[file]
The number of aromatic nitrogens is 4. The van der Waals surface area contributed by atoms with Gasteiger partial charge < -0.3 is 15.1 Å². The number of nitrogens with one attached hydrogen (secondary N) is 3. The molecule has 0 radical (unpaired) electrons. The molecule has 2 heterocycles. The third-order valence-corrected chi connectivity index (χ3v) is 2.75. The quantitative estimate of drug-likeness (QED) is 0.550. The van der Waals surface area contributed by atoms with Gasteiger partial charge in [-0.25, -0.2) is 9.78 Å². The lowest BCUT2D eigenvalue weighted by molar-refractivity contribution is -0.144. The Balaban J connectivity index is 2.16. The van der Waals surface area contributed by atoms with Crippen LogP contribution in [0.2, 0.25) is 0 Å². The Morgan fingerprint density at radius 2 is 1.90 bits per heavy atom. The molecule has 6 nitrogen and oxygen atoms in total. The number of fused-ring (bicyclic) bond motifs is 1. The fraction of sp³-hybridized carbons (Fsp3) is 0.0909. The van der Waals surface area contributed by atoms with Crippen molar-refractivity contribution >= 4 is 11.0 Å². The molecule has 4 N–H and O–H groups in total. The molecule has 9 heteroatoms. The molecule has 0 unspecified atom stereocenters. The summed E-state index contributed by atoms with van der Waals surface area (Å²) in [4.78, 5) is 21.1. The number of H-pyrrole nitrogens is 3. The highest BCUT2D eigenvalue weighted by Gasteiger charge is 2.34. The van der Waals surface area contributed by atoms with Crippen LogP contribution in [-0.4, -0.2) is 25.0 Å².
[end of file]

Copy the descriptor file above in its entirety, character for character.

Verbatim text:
The number of aromatic nitrogens is 4. The van der Waals surface area contributed by atoms with Gasteiger partial charge < -0.3 is 15.1 Å². The number of nitrogens with one attached hydrogen (secondary N) is 3. The molecule has 0 radical (unpaired) electrons. The molecule has 2 heterocycles. The third-order valence-corrected chi connectivity index (χ3v) is 2.75. The quantitative estimate of drug-likeness (QED) is 0.550. The van der Waals surface area contributed by atoms with Gasteiger partial charge in [-0.25, -0.2) is 9.78 Å². The lowest BCUT2D eigenvalue weighted by molar-refractivity contribution is -0.144. The Balaban J connectivity index is 2.16. The van der Waals surface area contributed by atoms with Crippen LogP contribution in [0.2, 0.25) is 0 Å². The Morgan fingerprint density at radius 2 is 1.90 bits per heavy atom. The molecule has 6 nitrogen and oxygen atoms in total. The number of fused-ring (bicyclic) bond motifs is 1. The fraction of sp³-hybridized carbons (Fsp3) is 0.0909. The van der Waals surface area contributed by atoms with Crippen molar-refractivity contribution >= 4 is 11.0 Å². The molecule has 4 N–H and O–H groups in total. The molecule has 9 heteroatoms. The molecule has 0 unspecified atom stereocenters. The summed E-state index contributed by atoms with van der Waals surface area (Å²) in [4.78, 5) is 21.1. The number of H-pyrrole nitrogens is 3. The highest BCUT2D eigenvalue weighted by Gasteiger charge is 2.34. The van der Waals surface area contributed by atoms with Crippen LogP contribution in [-0.4, -0.2) is 25.0 Å².